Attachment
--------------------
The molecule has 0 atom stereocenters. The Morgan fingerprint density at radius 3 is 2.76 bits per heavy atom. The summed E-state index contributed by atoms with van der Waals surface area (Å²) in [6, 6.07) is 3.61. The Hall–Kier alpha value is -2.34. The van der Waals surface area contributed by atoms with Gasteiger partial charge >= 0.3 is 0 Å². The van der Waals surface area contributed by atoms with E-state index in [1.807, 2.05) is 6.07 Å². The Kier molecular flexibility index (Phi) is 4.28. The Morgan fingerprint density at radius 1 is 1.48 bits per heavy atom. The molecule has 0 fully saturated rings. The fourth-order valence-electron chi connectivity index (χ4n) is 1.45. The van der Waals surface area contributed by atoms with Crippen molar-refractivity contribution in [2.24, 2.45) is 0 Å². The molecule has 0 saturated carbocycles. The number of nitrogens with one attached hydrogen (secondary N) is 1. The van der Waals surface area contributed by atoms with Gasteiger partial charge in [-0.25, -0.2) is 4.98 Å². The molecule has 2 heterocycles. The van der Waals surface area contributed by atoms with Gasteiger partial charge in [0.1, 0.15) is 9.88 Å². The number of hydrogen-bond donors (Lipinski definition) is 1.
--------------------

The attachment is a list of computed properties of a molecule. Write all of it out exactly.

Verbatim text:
The molecule has 0 atom stereocenters. The Morgan fingerprint density at radius 3 is 2.76 bits per heavy atom. The summed E-state index contributed by atoms with van der Waals surface area (Å²) in [6, 6.07) is 3.61. The Hall–Kier alpha value is -2.34. The van der Waals surface area contributed by atoms with Gasteiger partial charge >= 0.3 is 0 Å². The van der Waals surface area contributed by atoms with E-state index in [1.807, 2.05) is 6.07 Å². The Kier molecular flexibility index (Phi) is 4.28. The Morgan fingerprint density at radius 1 is 1.48 bits per heavy atom. The molecule has 0 fully saturated rings. The fourth-order valence-electron chi connectivity index (χ4n) is 1.45. The van der Waals surface area contributed by atoms with Crippen molar-refractivity contribution in [2.24, 2.45) is 0 Å². The molecule has 0 saturated carbocycles. The number of nitrogens with one attached hydrogen (secondary N) is 1. The van der Waals surface area contributed by atoms with Gasteiger partial charge in [-0.25, -0.2) is 4.98 Å². The molecule has 2 heterocycles. The van der Waals surface area contributed by atoms with Gasteiger partial charge in [0.1, 0.15) is 9.88 Å². The number of hydrogen-bond donors (Lipinski definition) is 1.